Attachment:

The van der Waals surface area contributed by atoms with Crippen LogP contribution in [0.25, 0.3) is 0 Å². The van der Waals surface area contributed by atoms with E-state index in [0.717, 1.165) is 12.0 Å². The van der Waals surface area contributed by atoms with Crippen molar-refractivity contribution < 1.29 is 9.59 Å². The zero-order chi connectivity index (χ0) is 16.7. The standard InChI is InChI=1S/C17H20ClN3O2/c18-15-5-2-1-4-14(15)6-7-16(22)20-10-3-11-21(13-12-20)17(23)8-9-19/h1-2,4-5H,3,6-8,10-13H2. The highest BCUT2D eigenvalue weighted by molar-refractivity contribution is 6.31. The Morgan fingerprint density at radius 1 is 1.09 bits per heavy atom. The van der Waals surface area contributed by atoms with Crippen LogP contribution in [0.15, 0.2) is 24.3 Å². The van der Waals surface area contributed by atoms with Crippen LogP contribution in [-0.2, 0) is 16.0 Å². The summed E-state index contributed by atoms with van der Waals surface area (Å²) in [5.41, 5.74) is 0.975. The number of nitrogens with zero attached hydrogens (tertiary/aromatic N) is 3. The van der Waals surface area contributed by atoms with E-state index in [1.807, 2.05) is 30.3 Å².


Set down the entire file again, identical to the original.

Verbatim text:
The van der Waals surface area contributed by atoms with Crippen LogP contribution in [0.25, 0.3) is 0 Å². The van der Waals surface area contributed by atoms with E-state index in [0.717, 1.165) is 12.0 Å². The van der Waals surface area contributed by atoms with Crippen molar-refractivity contribution < 1.29 is 9.59 Å². The zero-order chi connectivity index (χ0) is 16.7. The standard InChI is InChI=1S/C17H20ClN3O2/c18-15-5-2-1-4-14(15)6-7-16(22)20-10-3-11-21(13-12-20)17(23)8-9-19/h1-2,4-5H,3,6-8,10-13H2. The highest BCUT2D eigenvalue weighted by molar-refractivity contribution is 6.31. The Morgan fingerprint density at radius 1 is 1.09 bits per heavy atom. The van der Waals surface area contributed by atoms with Crippen LogP contribution in [0.15, 0.2) is 24.3 Å². The van der Waals surface area contributed by atoms with Crippen LogP contribution in [-0.2, 0) is 16.0 Å². The summed E-state index contributed by atoms with van der Waals surface area (Å²) in [5.41, 5.74) is 0.975. The number of nitrogens with zero attached hydrogens (tertiary/aromatic N) is 3. The van der Waals surface area contributed by atoms with E-state index in [1.807, 2.05) is 30.3 Å².